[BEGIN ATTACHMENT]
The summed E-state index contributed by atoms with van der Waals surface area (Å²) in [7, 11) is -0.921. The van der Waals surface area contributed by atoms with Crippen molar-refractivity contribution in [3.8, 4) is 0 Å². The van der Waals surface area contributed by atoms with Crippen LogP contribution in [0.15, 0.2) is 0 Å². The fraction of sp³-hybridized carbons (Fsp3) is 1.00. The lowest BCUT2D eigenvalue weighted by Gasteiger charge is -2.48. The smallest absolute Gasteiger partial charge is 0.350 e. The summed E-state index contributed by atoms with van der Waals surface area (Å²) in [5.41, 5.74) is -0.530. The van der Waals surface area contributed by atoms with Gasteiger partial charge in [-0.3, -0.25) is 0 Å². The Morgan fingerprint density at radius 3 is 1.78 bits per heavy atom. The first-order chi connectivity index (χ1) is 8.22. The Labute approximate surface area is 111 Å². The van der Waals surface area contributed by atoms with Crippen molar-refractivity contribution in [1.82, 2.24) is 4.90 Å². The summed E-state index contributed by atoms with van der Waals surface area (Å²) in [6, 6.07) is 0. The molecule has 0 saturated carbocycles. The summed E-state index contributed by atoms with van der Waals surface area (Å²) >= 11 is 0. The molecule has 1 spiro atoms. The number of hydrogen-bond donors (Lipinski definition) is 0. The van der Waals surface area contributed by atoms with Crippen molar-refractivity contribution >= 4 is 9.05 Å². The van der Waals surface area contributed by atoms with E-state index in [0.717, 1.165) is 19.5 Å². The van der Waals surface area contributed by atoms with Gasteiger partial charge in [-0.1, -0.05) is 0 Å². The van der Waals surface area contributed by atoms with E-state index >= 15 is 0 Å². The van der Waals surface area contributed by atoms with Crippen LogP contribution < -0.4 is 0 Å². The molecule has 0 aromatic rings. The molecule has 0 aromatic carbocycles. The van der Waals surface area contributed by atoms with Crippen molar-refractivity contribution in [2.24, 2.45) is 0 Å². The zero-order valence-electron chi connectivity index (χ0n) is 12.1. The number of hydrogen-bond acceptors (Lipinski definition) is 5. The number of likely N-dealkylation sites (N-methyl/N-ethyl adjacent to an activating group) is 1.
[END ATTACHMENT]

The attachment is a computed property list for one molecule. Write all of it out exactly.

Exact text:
The summed E-state index contributed by atoms with van der Waals surface area (Å²) in [7, 11) is -0.921. The van der Waals surface area contributed by atoms with Crippen molar-refractivity contribution in [3.8, 4) is 0 Å². The van der Waals surface area contributed by atoms with Crippen LogP contribution in [0.15, 0.2) is 0 Å². The fraction of sp³-hybridized carbons (Fsp3) is 1.00. The lowest BCUT2D eigenvalue weighted by Gasteiger charge is -2.48. The smallest absolute Gasteiger partial charge is 0.350 e. The summed E-state index contributed by atoms with van der Waals surface area (Å²) in [5.41, 5.74) is -0.530. The van der Waals surface area contributed by atoms with Gasteiger partial charge in [-0.3, -0.25) is 0 Å². The Morgan fingerprint density at radius 3 is 1.78 bits per heavy atom. The first-order chi connectivity index (χ1) is 8.22. The Labute approximate surface area is 111 Å². The van der Waals surface area contributed by atoms with Crippen molar-refractivity contribution in [1.82, 2.24) is 4.90 Å². The summed E-state index contributed by atoms with van der Waals surface area (Å²) in [6, 6.07) is 0. The molecule has 0 saturated carbocycles. The summed E-state index contributed by atoms with van der Waals surface area (Å²) >= 11 is 0. The molecule has 1 spiro atoms. The number of hydrogen-bond donors (Lipinski definition) is 0. The van der Waals surface area contributed by atoms with Crippen molar-refractivity contribution >= 4 is 9.05 Å². The van der Waals surface area contributed by atoms with E-state index in [0.717, 1.165) is 19.5 Å². The van der Waals surface area contributed by atoms with Gasteiger partial charge in [-0.1, -0.05) is 0 Å². The van der Waals surface area contributed by atoms with E-state index >= 15 is 0 Å². The van der Waals surface area contributed by atoms with Crippen LogP contribution < -0.4 is 0 Å². The molecule has 0 aromatic rings. The molecule has 0 aromatic carbocycles. The van der Waals surface area contributed by atoms with Crippen molar-refractivity contribution in [2.24, 2.45) is 0 Å². The zero-order valence-electron chi connectivity index (χ0n) is 12.1. The number of hydrogen-bond acceptors (Lipinski definition) is 5. The number of likely N-dealkylation sites (N-methyl/N-ethyl adjacent to an activating group) is 1.